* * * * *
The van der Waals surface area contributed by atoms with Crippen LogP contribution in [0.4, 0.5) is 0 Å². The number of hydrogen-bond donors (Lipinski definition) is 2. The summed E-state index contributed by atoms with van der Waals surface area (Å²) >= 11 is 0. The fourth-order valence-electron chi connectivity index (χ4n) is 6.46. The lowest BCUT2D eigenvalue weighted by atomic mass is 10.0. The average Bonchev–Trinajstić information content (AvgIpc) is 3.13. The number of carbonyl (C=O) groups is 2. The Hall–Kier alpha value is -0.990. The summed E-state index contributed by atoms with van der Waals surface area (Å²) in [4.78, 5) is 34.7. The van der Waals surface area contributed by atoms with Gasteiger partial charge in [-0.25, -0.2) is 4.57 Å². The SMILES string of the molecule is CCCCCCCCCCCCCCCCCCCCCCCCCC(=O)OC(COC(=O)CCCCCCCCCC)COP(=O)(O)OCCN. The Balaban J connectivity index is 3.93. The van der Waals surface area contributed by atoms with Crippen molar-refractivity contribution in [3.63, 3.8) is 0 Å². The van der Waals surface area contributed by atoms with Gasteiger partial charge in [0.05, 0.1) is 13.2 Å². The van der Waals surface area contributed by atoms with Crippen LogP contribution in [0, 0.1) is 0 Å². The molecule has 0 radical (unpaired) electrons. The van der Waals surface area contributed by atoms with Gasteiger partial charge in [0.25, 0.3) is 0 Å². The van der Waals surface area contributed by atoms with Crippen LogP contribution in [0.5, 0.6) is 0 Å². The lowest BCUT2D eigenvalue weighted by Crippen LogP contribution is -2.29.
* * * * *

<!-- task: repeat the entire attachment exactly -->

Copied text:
The van der Waals surface area contributed by atoms with Crippen LogP contribution in [0.4, 0.5) is 0 Å². The number of hydrogen-bond donors (Lipinski definition) is 2. The summed E-state index contributed by atoms with van der Waals surface area (Å²) >= 11 is 0. The fourth-order valence-electron chi connectivity index (χ4n) is 6.46. The lowest BCUT2D eigenvalue weighted by atomic mass is 10.0. The average Bonchev–Trinajstić information content (AvgIpc) is 3.13. The number of carbonyl (C=O) groups is 2. The Hall–Kier alpha value is -0.990. The summed E-state index contributed by atoms with van der Waals surface area (Å²) in [4.78, 5) is 34.7. The van der Waals surface area contributed by atoms with Gasteiger partial charge in [-0.25, -0.2) is 4.57 Å². The SMILES string of the molecule is CCCCCCCCCCCCCCCCCCCCCCCCCC(=O)OC(COC(=O)CCCCCCCCCC)COP(=O)(O)OCCN. The Balaban J connectivity index is 3.93. The van der Waals surface area contributed by atoms with Crippen molar-refractivity contribution in [3.63, 3.8) is 0 Å². The van der Waals surface area contributed by atoms with Gasteiger partial charge in [0.05, 0.1) is 13.2 Å². The van der Waals surface area contributed by atoms with Crippen LogP contribution in [0, 0.1) is 0 Å². The molecule has 0 radical (unpaired) electrons. The van der Waals surface area contributed by atoms with Gasteiger partial charge in [0.25, 0.3) is 0 Å². The van der Waals surface area contributed by atoms with Crippen LogP contribution in [0.5, 0.6) is 0 Å². The lowest BCUT2D eigenvalue weighted by Crippen LogP contribution is -2.29.